Current state of malicious Powershell script blocking

Discussion in 'other anti-virus software' started by itman, Aug 9, 2017.

  1. imuade

    imuade Registered Member

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    No, I was talking about sandbox/containment.
    I watched a video from cruelsister where a .doc file was able to start powershell, but then the payload was sandboxed
     
  2. itman

    itman Registered Member

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    Also as far as .Net use of System.Management.Automation.dll, it has to run in the context of PowerShell as I stated previously.

    Mittal has an example of that in his write up that I am posting below. Further using PowerShell "Constained Language" mode would prohibit its use.
     
    Last edited: Aug 17, 2017
  3. itman

    itman Registered Member

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    Well and fine for disk based PowerShell attacks. However, as noted through these posting are attacks where PowerShell and the payload are run entirely from memory.
     
  4. FleischmannTV

    FleischmannTV Registered Member

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    Comodo will only sandbox powershell, if a powershell script file is launched from the disk, because the sandbox is file reputation based.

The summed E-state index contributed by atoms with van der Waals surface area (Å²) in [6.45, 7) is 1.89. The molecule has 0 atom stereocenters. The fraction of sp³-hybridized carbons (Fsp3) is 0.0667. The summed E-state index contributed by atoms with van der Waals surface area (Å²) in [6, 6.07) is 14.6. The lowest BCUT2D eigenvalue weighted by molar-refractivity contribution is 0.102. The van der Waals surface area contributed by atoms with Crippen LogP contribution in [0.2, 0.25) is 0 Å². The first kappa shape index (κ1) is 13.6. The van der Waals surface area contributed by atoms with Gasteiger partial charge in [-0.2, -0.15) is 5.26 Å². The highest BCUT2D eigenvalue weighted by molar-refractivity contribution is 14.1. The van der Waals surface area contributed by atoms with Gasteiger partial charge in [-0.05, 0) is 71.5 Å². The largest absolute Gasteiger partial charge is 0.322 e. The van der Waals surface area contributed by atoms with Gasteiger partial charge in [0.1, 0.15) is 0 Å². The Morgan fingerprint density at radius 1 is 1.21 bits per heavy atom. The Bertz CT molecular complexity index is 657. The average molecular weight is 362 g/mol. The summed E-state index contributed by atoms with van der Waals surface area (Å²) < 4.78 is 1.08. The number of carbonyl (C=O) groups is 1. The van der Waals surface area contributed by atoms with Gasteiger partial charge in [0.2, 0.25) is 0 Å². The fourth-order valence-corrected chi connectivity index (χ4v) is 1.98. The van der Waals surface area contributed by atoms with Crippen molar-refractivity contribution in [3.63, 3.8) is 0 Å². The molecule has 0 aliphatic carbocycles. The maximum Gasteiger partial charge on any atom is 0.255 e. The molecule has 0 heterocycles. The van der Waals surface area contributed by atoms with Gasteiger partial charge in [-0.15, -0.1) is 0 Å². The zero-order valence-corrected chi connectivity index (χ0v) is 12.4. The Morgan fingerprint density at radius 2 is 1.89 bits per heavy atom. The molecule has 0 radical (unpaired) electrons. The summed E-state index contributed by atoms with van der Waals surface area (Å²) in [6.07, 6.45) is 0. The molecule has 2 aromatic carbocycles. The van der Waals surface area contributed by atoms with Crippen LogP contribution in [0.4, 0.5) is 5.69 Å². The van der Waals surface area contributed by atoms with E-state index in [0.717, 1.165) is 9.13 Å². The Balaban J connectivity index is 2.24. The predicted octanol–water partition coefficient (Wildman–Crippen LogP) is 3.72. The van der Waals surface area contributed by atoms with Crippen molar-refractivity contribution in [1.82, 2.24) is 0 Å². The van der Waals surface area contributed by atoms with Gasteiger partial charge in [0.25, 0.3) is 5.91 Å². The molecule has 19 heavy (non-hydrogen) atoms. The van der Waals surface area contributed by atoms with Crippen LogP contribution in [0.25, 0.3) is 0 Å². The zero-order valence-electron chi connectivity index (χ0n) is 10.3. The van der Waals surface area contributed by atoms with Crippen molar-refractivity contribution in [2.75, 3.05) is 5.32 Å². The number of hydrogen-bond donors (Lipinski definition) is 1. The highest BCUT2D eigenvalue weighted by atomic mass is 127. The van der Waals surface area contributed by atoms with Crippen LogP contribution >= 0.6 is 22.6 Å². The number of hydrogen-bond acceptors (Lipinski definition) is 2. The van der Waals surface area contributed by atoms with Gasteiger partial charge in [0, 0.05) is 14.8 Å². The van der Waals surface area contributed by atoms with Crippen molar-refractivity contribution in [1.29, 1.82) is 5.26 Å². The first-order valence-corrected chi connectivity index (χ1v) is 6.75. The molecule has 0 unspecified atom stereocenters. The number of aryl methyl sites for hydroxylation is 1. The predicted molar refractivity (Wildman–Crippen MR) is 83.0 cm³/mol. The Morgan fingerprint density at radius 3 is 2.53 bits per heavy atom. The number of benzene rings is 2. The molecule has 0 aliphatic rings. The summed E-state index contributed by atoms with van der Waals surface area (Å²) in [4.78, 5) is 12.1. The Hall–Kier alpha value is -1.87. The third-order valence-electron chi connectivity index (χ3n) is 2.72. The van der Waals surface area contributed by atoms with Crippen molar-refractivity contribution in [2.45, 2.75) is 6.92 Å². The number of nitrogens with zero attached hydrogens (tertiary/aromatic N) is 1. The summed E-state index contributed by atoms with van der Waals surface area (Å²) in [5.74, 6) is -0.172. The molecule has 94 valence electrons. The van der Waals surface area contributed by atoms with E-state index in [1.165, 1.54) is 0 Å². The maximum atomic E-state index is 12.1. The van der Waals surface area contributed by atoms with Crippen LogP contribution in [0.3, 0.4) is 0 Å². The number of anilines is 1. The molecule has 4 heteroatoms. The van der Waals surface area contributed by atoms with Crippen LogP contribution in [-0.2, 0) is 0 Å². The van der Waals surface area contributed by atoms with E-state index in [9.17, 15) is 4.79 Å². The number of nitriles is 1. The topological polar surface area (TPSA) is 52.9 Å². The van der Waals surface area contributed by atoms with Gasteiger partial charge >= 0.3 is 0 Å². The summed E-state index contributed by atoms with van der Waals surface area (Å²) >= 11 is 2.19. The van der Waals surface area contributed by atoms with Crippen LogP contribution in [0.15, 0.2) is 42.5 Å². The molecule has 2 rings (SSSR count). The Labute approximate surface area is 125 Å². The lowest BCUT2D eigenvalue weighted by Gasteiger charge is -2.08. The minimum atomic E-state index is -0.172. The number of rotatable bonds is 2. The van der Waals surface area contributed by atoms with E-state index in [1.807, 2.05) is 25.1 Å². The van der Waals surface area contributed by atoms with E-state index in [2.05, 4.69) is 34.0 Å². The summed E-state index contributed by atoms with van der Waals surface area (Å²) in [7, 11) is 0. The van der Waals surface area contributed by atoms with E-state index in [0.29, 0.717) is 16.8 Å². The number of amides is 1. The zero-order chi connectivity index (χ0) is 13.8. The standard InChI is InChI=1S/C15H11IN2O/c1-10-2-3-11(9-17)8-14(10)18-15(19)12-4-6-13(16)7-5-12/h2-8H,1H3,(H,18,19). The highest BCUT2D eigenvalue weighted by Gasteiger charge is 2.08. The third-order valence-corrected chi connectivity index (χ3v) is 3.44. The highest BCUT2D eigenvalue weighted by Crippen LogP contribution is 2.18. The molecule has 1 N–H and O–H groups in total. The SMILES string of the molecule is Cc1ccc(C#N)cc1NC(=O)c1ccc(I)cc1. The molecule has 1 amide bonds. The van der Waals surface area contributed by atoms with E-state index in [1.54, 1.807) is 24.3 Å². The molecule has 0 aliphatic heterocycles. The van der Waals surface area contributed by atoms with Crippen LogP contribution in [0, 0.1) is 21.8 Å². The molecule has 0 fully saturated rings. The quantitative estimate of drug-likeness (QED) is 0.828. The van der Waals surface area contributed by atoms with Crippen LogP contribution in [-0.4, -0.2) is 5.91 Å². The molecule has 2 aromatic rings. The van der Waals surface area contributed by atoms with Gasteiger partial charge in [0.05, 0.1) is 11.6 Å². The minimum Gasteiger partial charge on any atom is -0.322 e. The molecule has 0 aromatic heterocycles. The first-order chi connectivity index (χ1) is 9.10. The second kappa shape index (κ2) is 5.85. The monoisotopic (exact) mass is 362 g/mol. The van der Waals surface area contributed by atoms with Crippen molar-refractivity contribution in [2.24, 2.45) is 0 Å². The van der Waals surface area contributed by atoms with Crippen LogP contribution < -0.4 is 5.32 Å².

5. imuade

    imuade Registered Member

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    It also has fileless malware protection, I don't know if it's relevant here
     
  6. cruelsister

    cruelsister Registered Member

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    Imuade- Yeah, it is very relevant. Virtualization (such as is found in CF) is oblivious to the attack mechanism; the malware and resultant spawn will be contained separately but equally (Ive done too many videos on this exact topic). Also Powershell itself is not the issue, but instead what the powershell script will command to be done. CF is proof against attacks of this type (also, seems that some folk still feel the "fileless" malware is magic! Hardly the case).

    It should also be of no surprise to anyone that traditional types of protection are quite bad against Scriptors, whether PS, vbs, or Python based. Microsoft was well aware of this deficiency and thus tried to improve matters with stuff like AMSI (additional protection on the way in Win10).
     
  7. itman

    itman Registered Member

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    Mittal in his article mentioned that there were ways to run PowerShell scripts without using Win based powershell.exe although they were not publically disclosed. True to form, they have since been disclosed. What is disturbing about these is they are also designed to bypass Powershell "Constrained language" mode by creating a powershell instance in memory that runs in "Full Language" mode.